from The American Heritage® Dictionary of the English Language, 4th Edition
- n. A small natural indentation in the flesh on a part of the human body, especially in the cheek or on the chin.
- n. A slight depression or indentation in a surface.
- intransitive v. To form dimples by smiling.
- transitive v. To produce dimples in.
from Wiktionary, Creative Commons Attribution/Share-Alike License
- n. A small depression or indentation in a surface.
- n. Specifically, a small natural depression on the skin, especially on the face near the corners of the mouth.
- v. To create a dimple in.
- v. To create a dimple in one's face by smiling.
from the GNU version of the Collaborative International Dictionary of English
- n. A slight natural depression or indentation on the surface of some part of the body, esp. on the cheek or chin.
- n. A slight indentation on any surface.
- intransitive v. To form dimples; to sink into depressions or little inequalities.
- transitive v. To mark with dimples or dimplelike depressions.
from The Century Dictionary and Cyclopedia
- n. A natural or transient dent or small hollow in some soft part of the surface of the human body, most common in youth, produced especially in the cheek by the act of smiling, and hence regarded in that situation as a sign of joyousness or good humor.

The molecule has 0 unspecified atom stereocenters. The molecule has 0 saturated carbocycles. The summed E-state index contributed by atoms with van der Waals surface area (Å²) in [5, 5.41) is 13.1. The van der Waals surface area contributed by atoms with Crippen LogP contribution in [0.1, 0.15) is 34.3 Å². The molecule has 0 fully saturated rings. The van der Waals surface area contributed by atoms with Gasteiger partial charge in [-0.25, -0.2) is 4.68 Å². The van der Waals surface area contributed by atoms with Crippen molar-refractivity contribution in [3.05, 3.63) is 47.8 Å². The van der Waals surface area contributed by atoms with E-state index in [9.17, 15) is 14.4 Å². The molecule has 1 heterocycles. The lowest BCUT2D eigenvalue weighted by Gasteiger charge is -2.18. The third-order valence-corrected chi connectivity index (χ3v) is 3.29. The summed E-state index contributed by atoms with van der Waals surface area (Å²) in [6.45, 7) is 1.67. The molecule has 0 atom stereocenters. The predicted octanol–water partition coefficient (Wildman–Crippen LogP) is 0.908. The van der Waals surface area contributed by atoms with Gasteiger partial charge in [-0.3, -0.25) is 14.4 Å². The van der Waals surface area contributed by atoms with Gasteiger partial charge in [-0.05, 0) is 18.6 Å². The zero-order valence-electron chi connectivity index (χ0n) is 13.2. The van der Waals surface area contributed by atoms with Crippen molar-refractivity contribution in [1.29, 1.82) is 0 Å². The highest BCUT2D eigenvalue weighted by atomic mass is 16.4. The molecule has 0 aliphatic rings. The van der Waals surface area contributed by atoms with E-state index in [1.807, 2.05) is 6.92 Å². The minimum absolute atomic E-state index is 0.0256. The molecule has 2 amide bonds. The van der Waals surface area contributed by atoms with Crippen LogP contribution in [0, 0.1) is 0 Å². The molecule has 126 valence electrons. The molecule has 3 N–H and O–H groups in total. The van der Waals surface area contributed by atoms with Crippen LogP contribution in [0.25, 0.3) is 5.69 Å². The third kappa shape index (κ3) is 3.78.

- n. A slight depression or indentation on any surface, as on water when slightly agitated.
- To form dimples; sink into depressions or little inequalities.
- To mark with dimples; produce dimples in: as, a smile dimpled her cheeks.
from WordNet 3.0 Copyright 2006 by Princeton University. All rights reserved.
- n. any slight depression in a surface
- n. a small natural hollow in the cheek or chin
- v. produce dimples while smiling
- v. mark with, or as if with, dimples
- n. a chad that has been punched or dimpled but all four corners are still attached
Middle English dimpel.(American Heritage® Dictionary of the English Language, Fourth Edition)
From Middle English dympull, akin to Old High German tumphilo 'whirlpool' and Old English dyppan 'to dip' (Wiktionary)